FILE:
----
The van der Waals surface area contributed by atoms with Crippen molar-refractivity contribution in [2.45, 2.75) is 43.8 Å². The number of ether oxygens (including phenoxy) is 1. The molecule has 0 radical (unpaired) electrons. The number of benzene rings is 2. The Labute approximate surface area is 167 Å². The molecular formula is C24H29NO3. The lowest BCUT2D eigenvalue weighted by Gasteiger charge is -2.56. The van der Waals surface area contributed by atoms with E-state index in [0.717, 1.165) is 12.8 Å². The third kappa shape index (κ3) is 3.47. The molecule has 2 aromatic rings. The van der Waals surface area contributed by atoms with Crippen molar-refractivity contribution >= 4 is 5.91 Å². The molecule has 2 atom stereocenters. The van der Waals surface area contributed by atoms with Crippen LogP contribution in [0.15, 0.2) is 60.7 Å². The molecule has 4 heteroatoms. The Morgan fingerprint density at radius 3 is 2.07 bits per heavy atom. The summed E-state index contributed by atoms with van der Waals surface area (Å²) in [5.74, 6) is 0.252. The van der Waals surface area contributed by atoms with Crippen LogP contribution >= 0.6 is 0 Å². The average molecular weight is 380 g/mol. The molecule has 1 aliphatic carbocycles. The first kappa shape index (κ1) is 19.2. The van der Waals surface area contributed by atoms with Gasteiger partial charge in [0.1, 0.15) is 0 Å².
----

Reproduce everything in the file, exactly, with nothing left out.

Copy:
The van der Waals surface area contributed by atoms with Crippen molar-refractivity contribution in [2.45, 2.75) is 43.8 Å². The number of ether oxygens (including phenoxy) is 1. The molecule has 0 radical (unpaired) electrons. The number of benzene rings is 2. The Labute approximate surface area is 167 Å². The molecular formula is C24H29NO3. The lowest BCUT2D eigenvalue weighted by Gasteiger charge is -2.56. The van der Waals surface area contributed by atoms with E-state index in [0.717, 1.165) is 12.8 Å². The third kappa shape index (κ3) is 3.47. The molecule has 2 aromatic rings. The van der Waals surface area contributed by atoms with Crippen molar-refractivity contribution >= 4 is 5.91 Å². The molecule has 2 atom stereocenters. The van der Waals surface area contributed by atoms with Crippen LogP contribution in [0.15, 0.2) is 60.7 Å². The molecule has 4 heteroatoms. The Morgan fingerprint density at radius 3 is 2.07 bits per heavy atom. The summed E-state index contributed by atoms with van der Waals surface area (Å²) in [5.74, 6) is 0.252. The van der Waals surface area contributed by atoms with Crippen LogP contribution >= 0.6 is 0 Å². The average molecular weight is 380 g/mol. The molecule has 1 aliphatic carbocycles. The first kappa shape index (κ1) is 19.2. The van der Waals surface area contributed by atoms with Gasteiger partial charge in [0.1, 0.15) is 0 Å².